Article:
I’ve changed hundreds of diapers aboard planes. My kids are finally out of the diaper phase, thankfully! So it’s time to hand the baton to other families with young children.
Diaper changing on a plane might be difficult. Between tiny (or non-existent) changing tables and diaper explosions that always seem to occur during the worst turbulence, the obstacles are obvious. However, for parents who know what to expect and prepare, even the most challenging airplane diaper changing circumstances may be overcome.
Here are my top recommendations for managing the messy business of changing diapers on planes and while traveling.
Change your child’s diaper before boarding a flight.
The best advice before the flight begins is to change your child’s diaper before onboarding. Airport restrooms usually have larger changing stations and more spacious areas for this kind of work. That way, if there is an issue during the flight, you’ll at least have a clean, dry diaper. If your child already has a dirty diaper, do your best to clean them up before boarding.
Changing diapers on a flight is not an easy task. It’s better to avoid the situation if you can.
Pack extra diapers and wipes.
Even if you change your child’s diaper before boarding, it’s always a good idea to have a few backups packed in your carry-on bag. That way, if there is an issue during the flight, you’ll at least have some supplies with you. And trust me, there will be an issue during the flight!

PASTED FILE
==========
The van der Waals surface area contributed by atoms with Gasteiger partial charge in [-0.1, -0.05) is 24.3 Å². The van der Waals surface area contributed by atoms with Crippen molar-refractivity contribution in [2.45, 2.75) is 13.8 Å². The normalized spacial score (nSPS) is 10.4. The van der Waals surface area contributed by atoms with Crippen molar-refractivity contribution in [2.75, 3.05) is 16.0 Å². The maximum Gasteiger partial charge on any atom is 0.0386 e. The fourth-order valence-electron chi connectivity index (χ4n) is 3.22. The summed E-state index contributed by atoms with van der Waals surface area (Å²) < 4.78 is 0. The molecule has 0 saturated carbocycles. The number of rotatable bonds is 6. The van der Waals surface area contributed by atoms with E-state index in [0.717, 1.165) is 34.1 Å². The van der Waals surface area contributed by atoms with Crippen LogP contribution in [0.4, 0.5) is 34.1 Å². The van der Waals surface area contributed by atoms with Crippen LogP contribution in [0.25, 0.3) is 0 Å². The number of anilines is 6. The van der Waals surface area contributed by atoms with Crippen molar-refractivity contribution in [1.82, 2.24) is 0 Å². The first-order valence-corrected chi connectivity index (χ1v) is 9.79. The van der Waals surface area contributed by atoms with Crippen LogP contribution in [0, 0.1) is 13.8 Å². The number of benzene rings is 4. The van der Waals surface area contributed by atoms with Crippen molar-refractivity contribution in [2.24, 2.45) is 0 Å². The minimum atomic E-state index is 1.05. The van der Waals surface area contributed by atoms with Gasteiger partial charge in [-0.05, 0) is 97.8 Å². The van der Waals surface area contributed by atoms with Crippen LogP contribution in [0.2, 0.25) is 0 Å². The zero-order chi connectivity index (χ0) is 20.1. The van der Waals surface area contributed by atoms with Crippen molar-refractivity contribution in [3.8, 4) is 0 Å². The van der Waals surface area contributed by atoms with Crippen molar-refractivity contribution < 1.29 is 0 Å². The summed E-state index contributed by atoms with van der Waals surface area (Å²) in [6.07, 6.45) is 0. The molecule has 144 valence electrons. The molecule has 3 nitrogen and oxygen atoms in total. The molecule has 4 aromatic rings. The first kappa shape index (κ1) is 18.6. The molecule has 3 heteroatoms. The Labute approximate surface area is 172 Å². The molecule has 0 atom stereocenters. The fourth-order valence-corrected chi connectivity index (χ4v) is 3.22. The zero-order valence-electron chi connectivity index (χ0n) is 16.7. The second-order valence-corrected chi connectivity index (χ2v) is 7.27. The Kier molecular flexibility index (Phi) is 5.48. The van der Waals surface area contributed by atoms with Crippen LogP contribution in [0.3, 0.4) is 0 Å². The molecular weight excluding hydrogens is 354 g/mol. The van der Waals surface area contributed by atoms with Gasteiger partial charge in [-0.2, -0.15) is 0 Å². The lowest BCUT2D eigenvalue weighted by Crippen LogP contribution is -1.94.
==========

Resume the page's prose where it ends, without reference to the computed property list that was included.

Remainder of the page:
If your child is particularly messy, bring some baby wipes. You can purchase travel-size baby wipes at any drug or grocery store. Just make sure you pack them in a zip-top bag to prevent any spills or leaks!
Don’t bring your colossal diaper bag on the plane.
Many parents try to bring their large diaper bag on the plane with them, thinking they’ll need all of the supplies inside for a changing emergency. However, this is often not the case. Most airplane restrooms do not have enough room to store a large diaper bag, and you certainly don’t want to be carrying it up and down the aisles every time you need to get something out!
Pack your supplies in a small zip-top bag and store them under the seat in front of you. That way, if something happens during the flight, all you’ll need to do is reach under your seat for what you need. It also helps avoid awkward moments in the airplane restroom when you’re standing in front of a fellow passenger with your diaper bag hanging open.
Check with the flight crew to see whether there are any changing tables onboard.